NEWS RELEASE, 07/07/98
July 9 event to launch $68 million restoration
of historic Hearst Memorial Mining Building on UC Berkeley campus
By Robert Sanders, Public Affairs
BERKELEY -- The granite boulders used for drilling practice have long since disappeared from the Hearst Memorial Mining Building on the University of California at Berkeley campus, and with them the pervasive smell of rock dust, the pounding of ore crushers and the pungent odor of cracking petroleum.
The sights, sounds and smells of 20th century mining are soon to be replaced by the snapping of pulsed lasers, the glow of electron microscopes and the hum of vacuum pumps. These are the 21st century research tools that UC Berkeley scientists will use to concoct new materials and develop new methods of natural resource exploration and extraction.
Thursday, July 9, marks the start of a $68 million restoration and earthquake retrofit of the mining building, an architectural gem listed on the National Register of Historic Places.
An event to launch the project is scheduled for 3-5 p.m. on the steps of the building. It will be attended by John Langley Howard, the 96-year-old son of famed architect John Galen Howard, who designed the building and many subsequent ones on the UC Berkeley campus.
Also attending will be UC Berkeley Chancellor Robert Berdahl, Engineering Dean Paul Gray, Berkeley Mayor Shirley Dean and Dion Aroner, a member of the State Assembly.
A reception follows, highlighted by a three-dimensional cake in the shape of the building and by nine exhibition tables staffed by students who will explain the latest in materials science and earth resources engineering.
The building was built in 1907, a time when enrollment in UC Berkeley's School of Mining was the largest of any mining school in the world. UC Berkeley students carried their expertise around the world - to South Africa, Colombia, Peru and throughout the western United States. The Berkeley Pit at the now closed Anaconda copper mine in Montana is testament to the contributions of UC Berkeley graduates. And the former chairman of the board of the famous Homestake Mining Co., Donald McLaughlin, was a UC Berkeley graduate who went on to become dean of the campus's School of Engineering and a UC regent.
While turn-of-the century scientists used smelting shops and crushing towers to delve into ore and earth samples from California's mines and oil fields, the planned renovation will allow today's engineers to explore the microscopic makeup of the earth's resources and atom-by-atom create entirely new materials to propel technology into the next century. The new materials research will benefit medicine, microelectronics, transportation and construction, among many other areas.
The project is being made possible by $34 million in state support from voter-approved bond funds and $34 million in private funds, which still are being raised.
The renovation project will preserve the significant architecture of the building, the finest surviving example of Beaux-Arts architecture in the nation, and restore many of its original architectural elements.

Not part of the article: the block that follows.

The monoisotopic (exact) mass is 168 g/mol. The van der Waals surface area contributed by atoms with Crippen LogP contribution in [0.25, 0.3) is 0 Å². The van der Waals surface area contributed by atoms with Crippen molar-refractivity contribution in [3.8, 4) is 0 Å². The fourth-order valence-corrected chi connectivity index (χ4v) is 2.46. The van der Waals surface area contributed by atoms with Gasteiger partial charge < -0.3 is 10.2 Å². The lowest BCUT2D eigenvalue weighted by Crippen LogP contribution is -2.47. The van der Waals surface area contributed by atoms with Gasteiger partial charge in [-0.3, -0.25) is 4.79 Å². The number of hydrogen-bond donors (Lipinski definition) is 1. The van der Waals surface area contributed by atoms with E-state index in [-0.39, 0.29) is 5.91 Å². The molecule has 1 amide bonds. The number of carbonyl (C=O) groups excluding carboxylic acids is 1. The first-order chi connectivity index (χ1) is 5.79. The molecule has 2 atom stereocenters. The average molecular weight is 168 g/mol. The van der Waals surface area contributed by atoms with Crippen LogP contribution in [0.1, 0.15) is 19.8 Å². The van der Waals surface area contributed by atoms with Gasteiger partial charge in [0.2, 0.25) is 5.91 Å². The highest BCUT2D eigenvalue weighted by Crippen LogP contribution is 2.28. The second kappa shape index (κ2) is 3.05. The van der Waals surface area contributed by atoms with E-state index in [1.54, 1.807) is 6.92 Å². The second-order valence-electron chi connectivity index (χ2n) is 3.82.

Home to the Department of Materials Science and Mineral Engineering, the building was named for wealthy miner and former U.S. Senator George Hearst. Upon his death in 1891, his widow, Phoebe Apperson Hearst, dedicated herself to philanthropy, and UC Berkeley benefited greatly from her generosity. The memorial to her husband was only one of many buildings she commissioned on the campus. In 1897, Phoebe Hearst became the UC's first female regent.
Originally designed by Howard so that, in his words, the interior "may be torn out, adjusted, rebuilt, if necessary, without affecting the strength or aspect of the whole," the mining building has seen frequent renovation over the years, but nothing to improve its seismic safety. Situated only 800 feet from the Hayward Fault, it was rated "very poor" in a recent survey of campus buildings. Because of the earthquake hazard, large lecture classes have not been held in the building for many years.
The building was never comprehensively updated, either. Its utilities and other infrastructure are so antiquated that researchers using advanced computing and electron microscopes must sometimes run an extension cord to a nearby building with a modern power source.
Working with the State Office of Historic Preservation, the campus envisions an overall design that preserves the historical facades of the four-story building, its beautiful three-story entry lobby lit by domed skylights, and as much of the original roof and interior as possible.
What will change, however, is the structural support for the building. To eliminate the need for radical change to the elegant architecture and to maximize life safety and limit building damage in the event of an earthquake, the campus will employ base isolation to improve seismic performance.
UC Berkeley engineers were leaders in developing base isolation, which is now being used in the renovation of San Francisco's City Hall and other buildings. It involves cutting the building free from its foundations and placing a system of isolators at its base. This allows the building as a whole to move horizontally during an earthquake, isolating it from ground motion.
Occupants are expected to return to the building in January of 2001.
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